(BBM) service to other troublemakers, alerting them to riot scenes and
inciting further violence. Technology writer Mike Butcher said it was
unbelievable the service had not already been shut down. He said:
’Mobile phones have become weaponised. It’s like text messaging with
steroids – you can send messages to hundreds of people that cannot be
traced back to you.’ Tottenham MP David Lammy appealed for BlackBerry to
suspend the service“. The police published pictures of rioters recorded
by CCTV and asked the public to identify the people. The mass media
published these pictures. The Sun called for “naming and shaming a
rioter” and for “shopping a moron”. The mass media also reported about
citizens, who self-organized over social media in order to gather in
affected neighbourhoods for cleaning the streets.

Blaming technology or popular culture for violence – the Daily Mirror
blamed “the pernicious culture of hatred around rap music, which
glorifies violence and loathing of authority (especially the police but
including parents), exalts trashy materialism and raves about drugs“ for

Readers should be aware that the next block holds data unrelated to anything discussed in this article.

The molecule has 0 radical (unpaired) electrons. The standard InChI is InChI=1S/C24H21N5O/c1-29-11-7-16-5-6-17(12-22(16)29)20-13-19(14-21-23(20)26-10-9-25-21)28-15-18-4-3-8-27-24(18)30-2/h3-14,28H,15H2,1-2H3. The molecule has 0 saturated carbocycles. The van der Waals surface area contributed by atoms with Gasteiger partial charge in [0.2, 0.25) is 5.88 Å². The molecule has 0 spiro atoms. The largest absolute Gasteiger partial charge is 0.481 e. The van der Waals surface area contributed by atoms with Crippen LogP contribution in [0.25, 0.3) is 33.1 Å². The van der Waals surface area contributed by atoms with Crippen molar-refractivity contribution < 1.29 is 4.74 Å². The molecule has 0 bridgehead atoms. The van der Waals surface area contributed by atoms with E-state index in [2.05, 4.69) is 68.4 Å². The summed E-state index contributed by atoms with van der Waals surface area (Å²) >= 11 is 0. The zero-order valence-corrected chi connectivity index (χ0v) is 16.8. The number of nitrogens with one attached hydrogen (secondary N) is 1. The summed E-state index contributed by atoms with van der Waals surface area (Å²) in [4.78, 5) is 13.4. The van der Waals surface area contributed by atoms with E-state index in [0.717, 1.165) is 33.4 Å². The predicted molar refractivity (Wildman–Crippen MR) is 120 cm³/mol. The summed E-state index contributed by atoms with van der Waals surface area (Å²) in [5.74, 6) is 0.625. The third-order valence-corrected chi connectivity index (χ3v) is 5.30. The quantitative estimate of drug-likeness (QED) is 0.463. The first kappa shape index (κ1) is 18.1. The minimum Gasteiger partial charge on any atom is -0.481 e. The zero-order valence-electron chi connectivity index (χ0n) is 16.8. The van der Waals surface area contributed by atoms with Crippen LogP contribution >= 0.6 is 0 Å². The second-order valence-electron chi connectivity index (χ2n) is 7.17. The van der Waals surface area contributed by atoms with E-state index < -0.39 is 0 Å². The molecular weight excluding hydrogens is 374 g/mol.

the riots – is an old and typical ideology that avoids engaging with the
real societal causes of riots and unrest and promises easy solutions:
policing, control of technology, surveillance. It neglects the
structural causes of riots and how violence is built into contemporary
societies. Focusing on technology (as cause of or solution for riots) is
the ideological search for control, simplicity and predictability in a
situation of high complexity, unpredictability and uncertainty. It is
also an expression of fear. It projects society’s guilt and shame into
objects. Explanations are not sought in complex social relations, but in